Beer-Monti was finally allowed to enter. But, “It took a lot of talking to make him a little friendlier.”
Klimt eventually agreed to paint her – an arduous business which took three sittings of three hours each per week for six months. Though the result was a magnificent picture, Beer-Monti was ambivalent about the artist.
“Klimt was exceptionally animal-like. His body exuded a peculiar odour. As a woman, one was really afraid of him.”
Born in 1862, Klimt was from a relatively humble background – the second of seven children, his father a gold engraver. There was something feral about him. In photographs he is often wearing a full-length smock, in which he resembles a classical faun dressed up as a biblical prophet.
His studio was filled, as was Rodin’s, with models who posed for endless drawings – often, again like Rodin’s, of a startling eroticism.
These models inhabited his studio, rather like his pet cats. When he was painting Frederike Beer-Monti, “He took a break every hour and went into an adjacent room to relax and chat for a while with the models who were always there.
Alma Schindler reported that he ‘would take them to the theatre or races, always slipped them a banknote’.” Alma Schindler herself – later Alma Mahler, and subsequently the lover of Oskar Kokoschka and the wife of the architect Walter Gropius – was one of Klimt’s failed conquests.
He pursued her to Italy in 1899, where she was on holiday with her family. He kissed her in a Genoese hotel room, embraced her on a bridge in Venice while they looked into the dark waters of the canal, but she, though wildly in love, was firm (“not without a ring on my finger”).
About the same time, Klimt fathered three sons – one of whom went on to become a well-known film director – by two other women, and began a long-lasting, though apparently open, relationship with a talented proprietor of a Viennese fashion salon, Emilie Flöge.
The names of the models and other women in his life do not always survive, partly because Flöge burnt much of Klimt’s correspondence after his death from a stroke in 1918. One who has been identified by chance recently was Hilde Roth, a beautiful Bohemian redhead from Budapest whose face can be seen Lady with Hat and feather Boa (c1910), and voluptuous body – probably – in Goldfish (1901-02).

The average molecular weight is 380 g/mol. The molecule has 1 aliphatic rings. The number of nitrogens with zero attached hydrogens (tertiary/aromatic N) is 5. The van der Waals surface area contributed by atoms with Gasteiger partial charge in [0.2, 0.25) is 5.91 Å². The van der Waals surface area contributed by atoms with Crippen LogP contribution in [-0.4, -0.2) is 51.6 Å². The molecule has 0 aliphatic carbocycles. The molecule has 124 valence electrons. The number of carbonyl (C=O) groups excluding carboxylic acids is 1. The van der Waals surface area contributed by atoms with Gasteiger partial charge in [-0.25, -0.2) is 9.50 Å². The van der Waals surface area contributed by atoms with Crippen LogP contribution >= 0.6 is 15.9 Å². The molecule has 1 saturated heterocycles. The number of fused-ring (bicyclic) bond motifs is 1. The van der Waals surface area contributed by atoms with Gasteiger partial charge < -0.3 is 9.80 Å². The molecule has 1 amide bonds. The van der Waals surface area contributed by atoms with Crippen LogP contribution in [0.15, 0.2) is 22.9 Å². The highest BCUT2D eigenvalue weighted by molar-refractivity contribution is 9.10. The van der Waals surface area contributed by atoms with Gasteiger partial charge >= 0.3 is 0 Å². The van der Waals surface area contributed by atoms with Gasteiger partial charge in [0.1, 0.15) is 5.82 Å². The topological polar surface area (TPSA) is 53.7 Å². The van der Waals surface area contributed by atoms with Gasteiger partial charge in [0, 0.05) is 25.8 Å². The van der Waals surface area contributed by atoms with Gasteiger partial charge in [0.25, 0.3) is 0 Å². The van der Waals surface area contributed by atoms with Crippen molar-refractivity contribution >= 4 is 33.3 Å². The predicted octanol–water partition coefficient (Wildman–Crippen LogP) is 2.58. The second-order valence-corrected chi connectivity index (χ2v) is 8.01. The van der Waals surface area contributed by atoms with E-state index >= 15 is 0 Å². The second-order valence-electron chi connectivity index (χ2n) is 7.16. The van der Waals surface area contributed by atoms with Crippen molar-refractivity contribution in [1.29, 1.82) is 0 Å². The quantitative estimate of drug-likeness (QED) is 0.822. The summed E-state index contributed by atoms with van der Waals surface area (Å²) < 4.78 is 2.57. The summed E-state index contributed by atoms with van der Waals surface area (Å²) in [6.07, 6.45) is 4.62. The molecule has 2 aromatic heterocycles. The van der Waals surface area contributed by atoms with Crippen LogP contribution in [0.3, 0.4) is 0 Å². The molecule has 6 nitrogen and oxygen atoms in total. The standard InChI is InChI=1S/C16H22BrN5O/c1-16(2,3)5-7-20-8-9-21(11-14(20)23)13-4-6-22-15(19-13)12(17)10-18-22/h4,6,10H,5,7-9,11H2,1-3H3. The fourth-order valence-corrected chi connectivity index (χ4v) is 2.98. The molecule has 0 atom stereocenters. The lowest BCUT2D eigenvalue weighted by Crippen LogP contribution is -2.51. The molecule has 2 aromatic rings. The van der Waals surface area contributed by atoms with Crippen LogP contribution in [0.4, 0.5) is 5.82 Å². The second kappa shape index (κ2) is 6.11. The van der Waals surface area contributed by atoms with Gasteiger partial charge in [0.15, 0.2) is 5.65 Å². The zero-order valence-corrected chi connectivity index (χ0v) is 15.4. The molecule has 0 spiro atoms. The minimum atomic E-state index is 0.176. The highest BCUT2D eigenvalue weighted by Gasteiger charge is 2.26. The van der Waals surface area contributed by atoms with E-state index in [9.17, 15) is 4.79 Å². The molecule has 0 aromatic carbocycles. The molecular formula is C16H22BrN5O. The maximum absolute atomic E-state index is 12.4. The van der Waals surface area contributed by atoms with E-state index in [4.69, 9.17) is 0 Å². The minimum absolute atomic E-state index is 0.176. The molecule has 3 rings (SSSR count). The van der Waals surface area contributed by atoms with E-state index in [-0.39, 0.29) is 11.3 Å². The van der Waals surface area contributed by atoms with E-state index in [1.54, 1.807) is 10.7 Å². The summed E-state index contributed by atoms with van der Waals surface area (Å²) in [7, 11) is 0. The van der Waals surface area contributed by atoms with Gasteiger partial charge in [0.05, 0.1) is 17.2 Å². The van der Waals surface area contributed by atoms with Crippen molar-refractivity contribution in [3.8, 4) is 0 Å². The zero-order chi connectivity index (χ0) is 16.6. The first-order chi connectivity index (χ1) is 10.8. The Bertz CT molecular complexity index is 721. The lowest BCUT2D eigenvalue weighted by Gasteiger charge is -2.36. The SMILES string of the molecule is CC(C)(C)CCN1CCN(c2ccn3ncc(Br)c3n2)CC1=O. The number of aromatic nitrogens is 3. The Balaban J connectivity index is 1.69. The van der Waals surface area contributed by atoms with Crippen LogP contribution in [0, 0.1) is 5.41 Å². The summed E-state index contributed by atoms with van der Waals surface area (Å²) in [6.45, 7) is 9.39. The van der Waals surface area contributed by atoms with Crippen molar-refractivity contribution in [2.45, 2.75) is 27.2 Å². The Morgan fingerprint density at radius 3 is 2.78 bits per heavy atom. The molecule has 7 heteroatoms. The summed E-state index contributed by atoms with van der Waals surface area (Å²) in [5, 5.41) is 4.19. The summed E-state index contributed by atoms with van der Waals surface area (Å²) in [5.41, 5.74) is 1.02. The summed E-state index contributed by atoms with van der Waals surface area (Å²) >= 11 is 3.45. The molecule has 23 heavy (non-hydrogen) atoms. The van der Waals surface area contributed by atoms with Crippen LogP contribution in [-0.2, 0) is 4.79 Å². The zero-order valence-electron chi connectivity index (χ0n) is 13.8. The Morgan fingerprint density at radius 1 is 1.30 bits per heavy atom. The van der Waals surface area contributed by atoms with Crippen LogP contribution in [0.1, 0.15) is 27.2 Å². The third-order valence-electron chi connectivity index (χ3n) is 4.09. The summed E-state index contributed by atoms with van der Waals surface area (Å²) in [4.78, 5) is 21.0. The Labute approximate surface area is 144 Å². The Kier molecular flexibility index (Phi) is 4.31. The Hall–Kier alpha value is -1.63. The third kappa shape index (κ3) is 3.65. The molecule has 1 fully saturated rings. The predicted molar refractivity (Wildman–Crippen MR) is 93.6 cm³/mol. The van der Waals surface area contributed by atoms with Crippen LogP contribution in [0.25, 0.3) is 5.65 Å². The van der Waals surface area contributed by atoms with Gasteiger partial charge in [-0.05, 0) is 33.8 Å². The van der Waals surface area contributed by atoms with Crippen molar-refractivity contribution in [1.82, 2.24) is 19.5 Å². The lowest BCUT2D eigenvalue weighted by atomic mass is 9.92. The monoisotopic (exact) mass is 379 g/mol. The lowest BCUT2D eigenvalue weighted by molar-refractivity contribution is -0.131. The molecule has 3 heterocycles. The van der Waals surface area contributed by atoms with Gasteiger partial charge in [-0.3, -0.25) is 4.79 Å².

Although he was a delightful painter of landscapes, women were Klimt’s theme above all others.
Richard Muter, in a newspaper review of 1909, claimed that “the new Viennese woman, a specific sort of new Viennese woman – their grandmothers were Judith and Salome – has been invented or discovered by Klimt. She is delightfully vicious, charmingly sinful, fascinatingly perverse.”
Klimt was certainly able, like certain couturiers and fashion photographers, to make his sitters and models look extraordinarily glamorous. In his later portraits, the work for which above all he is famous, his strategy was to retain the academic realism of his earlier work for the face and figure of the subject.
But he dissolved the rest of the image in luxuriant decoration, derived from Byzantine mosaics, Celtic design, and the Oriental textiles and ceramics that filled his studio. The effect is sumptuous, sensual, near-abstract but not too dauntingly avant-garde.
That ornament, however, tended to be filled with meaning. When Klimt died, an unfinished painting entitled The Bride was left in his studio. The right half was dominated by a semi-naked female figure.
As the art historian Alessandra Comini described it, “The knees were bent and the legs splayed out to expose a carefully detailed pubic area on which the artist had leisurely begun to paint an overlay ‘dress’ of suggestive and symbolic ornamental shapes.”
Thus Klimt’s own death revealed the sexual obsession that lay beneath his shimmering surfaces.
Fuente: The Telegraph